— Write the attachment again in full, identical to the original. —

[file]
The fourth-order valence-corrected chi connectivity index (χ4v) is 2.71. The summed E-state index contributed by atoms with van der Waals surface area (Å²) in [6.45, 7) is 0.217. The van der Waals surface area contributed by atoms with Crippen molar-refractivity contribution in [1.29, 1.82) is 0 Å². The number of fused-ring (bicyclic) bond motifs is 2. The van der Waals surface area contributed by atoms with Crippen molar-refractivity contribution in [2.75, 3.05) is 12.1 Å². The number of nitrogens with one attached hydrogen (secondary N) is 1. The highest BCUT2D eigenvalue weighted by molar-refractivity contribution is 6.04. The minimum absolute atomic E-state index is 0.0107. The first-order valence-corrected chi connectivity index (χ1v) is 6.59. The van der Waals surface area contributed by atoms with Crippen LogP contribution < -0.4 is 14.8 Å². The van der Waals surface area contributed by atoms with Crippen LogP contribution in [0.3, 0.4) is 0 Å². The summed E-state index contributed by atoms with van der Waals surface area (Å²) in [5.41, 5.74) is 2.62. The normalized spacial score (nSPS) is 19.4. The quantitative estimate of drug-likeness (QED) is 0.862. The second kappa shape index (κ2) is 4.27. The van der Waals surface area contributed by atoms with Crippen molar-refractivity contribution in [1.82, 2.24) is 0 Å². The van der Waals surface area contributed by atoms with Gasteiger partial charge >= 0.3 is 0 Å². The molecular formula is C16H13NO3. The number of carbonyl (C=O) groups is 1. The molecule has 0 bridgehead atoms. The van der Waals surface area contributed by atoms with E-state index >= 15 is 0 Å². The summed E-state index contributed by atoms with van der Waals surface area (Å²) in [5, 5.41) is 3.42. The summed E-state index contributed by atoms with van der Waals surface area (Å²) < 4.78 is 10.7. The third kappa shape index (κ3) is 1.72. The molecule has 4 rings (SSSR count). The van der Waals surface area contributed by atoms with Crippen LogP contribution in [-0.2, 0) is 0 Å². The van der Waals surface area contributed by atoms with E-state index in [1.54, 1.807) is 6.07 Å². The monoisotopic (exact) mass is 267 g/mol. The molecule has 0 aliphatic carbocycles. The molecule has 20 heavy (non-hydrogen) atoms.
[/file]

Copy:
The fourth-order valence-corrected chi connectivity index (χ4v) is 2.71. The summed E-state index contributed by atoms with van der Waals surface area (Å²) in [6.45, 7) is 0.217. The van der Waals surface area contributed by atoms with Crippen molar-refractivity contribution in [1.29, 1.82) is 0 Å². The number of fused-ring (bicyclic) bond motifs is 2. The van der Waals surface area contributed by atoms with Crippen molar-refractivity contribution in [2.75, 3.05) is 12.1 Å². The number of nitrogens with one attached hydrogen (secondary N) is 1. The highest BCUT2D eigenvalue weighted by molar-refractivity contribution is 6.04. The minimum absolute atomic E-state index is 0.0107. The first-order valence-corrected chi connectivity index (χ1v) is 6.59. The van der Waals surface area contributed by atoms with Crippen LogP contribution < -0.4 is 14.8 Å². The van der Waals surface area contributed by atoms with Crippen LogP contribution in [0.3, 0.4) is 0 Å². The summed E-state index contributed by atoms with van der Waals surface area (Å²) in [5.41, 5.74) is 2.62. The normalized spacial score (nSPS) is 19.4. The quantitative estimate of drug-likeness (QED) is 0.862. The second kappa shape index (κ2) is 4.27. The van der Waals surface area contributed by atoms with Crippen molar-refractivity contribution in [1.82, 2.24) is 0 Å². The van der Waals surface area contributed by atoms with Gasteiger partial charge >= 0.3 is 0 Å². The molecular formula is C16H13NO3. The number of carbonyl (C=O) groups is 1. The molecule has 0 bridgehead atoms. The van der Waals surface area contributed by atoms with E-state index >= 15 is 0 Å². The summed E-state index contributed by atoms with van der Waals surface area (Å²) in [5, 5.41) is 3.42. The summed E-state index contributed by atoms with van der Waals surface area (Å²) < 4.78 is 10.7. The third kappa shape index (κ3) is 1.72. The molecule has 4 rings (SSSR count). The van der Waals surface area contributed by atoms with Crippen LogP contribution in [-0.2, 0) is 0 Å². The van der Waals surface area contributed by atoms with E-state index in [1.54, 1.807) is 6.07 Å². The monoisotopic (exact) mass is 267 g/mol. The molecule has 0 aliphatic carbocycles. The molecule has 20 heavy (non-hydrogen) atoms.